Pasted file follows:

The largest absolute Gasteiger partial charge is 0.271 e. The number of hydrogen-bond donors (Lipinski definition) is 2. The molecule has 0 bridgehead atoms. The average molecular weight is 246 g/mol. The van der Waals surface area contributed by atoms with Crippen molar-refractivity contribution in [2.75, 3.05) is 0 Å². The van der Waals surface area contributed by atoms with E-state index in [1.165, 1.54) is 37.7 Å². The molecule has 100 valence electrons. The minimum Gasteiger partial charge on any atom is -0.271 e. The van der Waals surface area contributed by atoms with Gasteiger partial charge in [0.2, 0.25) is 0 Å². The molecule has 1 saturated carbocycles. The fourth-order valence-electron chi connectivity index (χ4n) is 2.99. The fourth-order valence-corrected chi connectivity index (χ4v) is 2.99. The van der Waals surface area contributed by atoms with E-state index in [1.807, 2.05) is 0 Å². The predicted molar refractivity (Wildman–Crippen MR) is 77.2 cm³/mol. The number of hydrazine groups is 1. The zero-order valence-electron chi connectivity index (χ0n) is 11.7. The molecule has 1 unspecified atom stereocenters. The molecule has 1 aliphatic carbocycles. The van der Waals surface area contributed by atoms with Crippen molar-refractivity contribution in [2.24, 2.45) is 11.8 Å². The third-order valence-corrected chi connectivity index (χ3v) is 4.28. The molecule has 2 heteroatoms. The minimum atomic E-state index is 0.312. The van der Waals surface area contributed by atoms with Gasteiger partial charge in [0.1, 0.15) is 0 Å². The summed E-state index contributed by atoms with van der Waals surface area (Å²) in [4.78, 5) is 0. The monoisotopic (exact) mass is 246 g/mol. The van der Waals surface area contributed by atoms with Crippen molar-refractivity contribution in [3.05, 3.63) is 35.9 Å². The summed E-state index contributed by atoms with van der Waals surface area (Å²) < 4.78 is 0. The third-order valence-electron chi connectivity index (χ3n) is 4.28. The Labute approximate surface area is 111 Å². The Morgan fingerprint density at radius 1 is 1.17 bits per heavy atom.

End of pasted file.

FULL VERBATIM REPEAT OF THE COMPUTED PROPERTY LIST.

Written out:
The largest absolute Gasteiger partial charge is 0.271 e. The number of hydrogen-bond donors (Lipinski definition) is 2. The molecule has 0 bridgehead atoms. The average molecular weight is 246 g/mol. The van der Waals surface area contributed by atoms with Crippen molar-refractivity contribution in [2.75, 3.05) is 0 Å². The van der Waals surface area contributed by atoms with E-state index in [1.165, 1.54) is 37.7 Å². The molecule has 100 valence electrons. The minimum Gasteiger partial charge on any atom is -0.271 e. The van der Waals surface area contributed by atoms with Gasteiger partial charge in [0.2, 0.25) is 0 Å². The molecule has 1 saturated carbocycles. The fourth-order valence-electron chi connectivity index (χ4n) is 2.99. The fourth-order valence-corrected chi connectivity index (χ4v) is 2.99. The van der Waals surface area contributed by atoms with E-state index in [1.807, 2.05) is 0 Å². The predicted molar refractivity (Wildman–Crippen MR) is 77.2 cm³/mol. The number of hydrazine groups is 1. The zero-order valence-electron chi connectivity index (χ0n) is 11.7. The molecule has 1 unspecified atom stereocenters. The molecule has 1 aliphatic carbocycles. The van der Waals surface area contributed by atoms with Crippen molar-refractivity contribution in [2.24, 2.45) is 11.8 Å². The third-order valence-corrected chi connectivity index (χ3v) is 4.28. The molecule has 2 heteroatoms. The minimum atomic E-state index is 0.312. The van der Waals surface area contributed by atoms with Gasteiger partial charge in [0.1, 0.15) is 0 Å². The summed E-state index contributed by atoms with van der Waals surface area (Å²) in [4.78, 5) is 0. The monoisotopic (exact) mass is 246 g/mol. The van der Waals surface area contributed by atoms with Crippen molar-refractivity contribution in [3.05, 3.63) is 35.9 Å². The summed E-state index contributed by atoms with van der Waals surface area (Å²) < 4.78 is 0. The third-order valence-electron chi connectivity index (χ3n) is 4.28. The Labute approximate surface area is 111 Å². The Morgan fingerprint density at radius 1 is 1.17 bits per heavy atom.